I was speaking at an event recently on the topic of the collective imago Dei – how together, in our unified diversity, humanity represents the manifold glory and image of God. Afterward, a woman came up to talk to me about her spiritual journey; she was a seeker, having traveled around the world to learn about different religions, desperate to find what is true and beautiful. As we talked, she said something I will never forget, “Look, I like what I hear about Jesus in my travels. But the Bible seems very anti-women. I cannot bring myself to worship a God who is so misogynistic.”
I was at a doctor’s appointment recently, waiting in the reception area for my name to be called when another patient struck up a conversation with me. After discovering I was a church planter in the same community where she lived, she asked if our church was doing anything to support Ukraine after the Russian invasion. “Yes,” I responded, then proceeded to list the small, but intimate ways we were doing our part to support this war-ravaged nation and its refugees.
It’s on every coffee mug and tote bag in Christian bookstores. We write it in graduation cards and use it as a mantra when life seems to be veering out of control. One of the most oft-quoted verses in scripture—Jeremiah 29:11— is that verse, the one most of us are well acquainted with: “For I know the plans I have for you” declares the Lord, “plans to prosper you and not to harm you, plans to give you hope and a future.”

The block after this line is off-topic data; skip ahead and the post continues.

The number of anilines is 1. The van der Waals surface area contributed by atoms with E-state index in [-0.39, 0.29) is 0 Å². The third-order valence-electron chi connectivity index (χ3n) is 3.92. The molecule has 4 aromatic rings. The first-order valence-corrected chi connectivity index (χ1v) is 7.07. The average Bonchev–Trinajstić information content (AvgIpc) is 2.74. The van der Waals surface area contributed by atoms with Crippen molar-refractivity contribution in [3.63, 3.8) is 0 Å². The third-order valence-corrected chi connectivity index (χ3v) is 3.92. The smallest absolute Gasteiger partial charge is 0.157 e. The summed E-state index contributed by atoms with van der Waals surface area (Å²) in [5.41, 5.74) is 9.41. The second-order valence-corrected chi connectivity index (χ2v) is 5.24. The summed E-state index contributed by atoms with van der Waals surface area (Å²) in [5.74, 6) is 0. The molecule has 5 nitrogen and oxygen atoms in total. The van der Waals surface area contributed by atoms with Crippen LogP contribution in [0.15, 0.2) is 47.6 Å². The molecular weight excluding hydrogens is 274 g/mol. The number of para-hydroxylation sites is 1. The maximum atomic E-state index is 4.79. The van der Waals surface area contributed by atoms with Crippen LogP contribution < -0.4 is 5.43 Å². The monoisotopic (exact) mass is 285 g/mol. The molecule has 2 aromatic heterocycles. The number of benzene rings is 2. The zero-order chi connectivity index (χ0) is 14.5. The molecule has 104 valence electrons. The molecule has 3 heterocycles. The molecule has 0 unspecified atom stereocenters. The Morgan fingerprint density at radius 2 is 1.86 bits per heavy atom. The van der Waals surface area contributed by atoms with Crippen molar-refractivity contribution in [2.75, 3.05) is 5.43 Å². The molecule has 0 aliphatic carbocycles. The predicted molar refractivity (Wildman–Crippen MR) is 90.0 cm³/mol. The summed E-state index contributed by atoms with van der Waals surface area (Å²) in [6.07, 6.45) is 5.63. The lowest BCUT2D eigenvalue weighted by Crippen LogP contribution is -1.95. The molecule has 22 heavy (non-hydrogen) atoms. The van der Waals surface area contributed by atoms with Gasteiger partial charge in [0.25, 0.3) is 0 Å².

This verse seems like a declarative promise that life will go our way, that our plans will come to fruition. Because surely that is God’s plan for us, right? To fulfill the plan, we think is best.
My aunt and uncle recently lost their home in the Nashville, Tennessee tornado. Before they could turn on the TV to watch the weather, they heard a freight train sound and felt the air change. They dropped to the floor just as their roof blew off.
In the chaos, they motioned to one another to crawl downstairs to their storm shelter. But the downstairs door would not budge because of the intense pressure. My aunt began to cry out, “God, help us! God, open the door!”
If you’re like me, you may have read the creation story in Genesis so many times without every really noticing its profound nature. The truth is that there is much power contained in these few sentences. Let’s take a look together at five truths about your identity found in the scriptures above.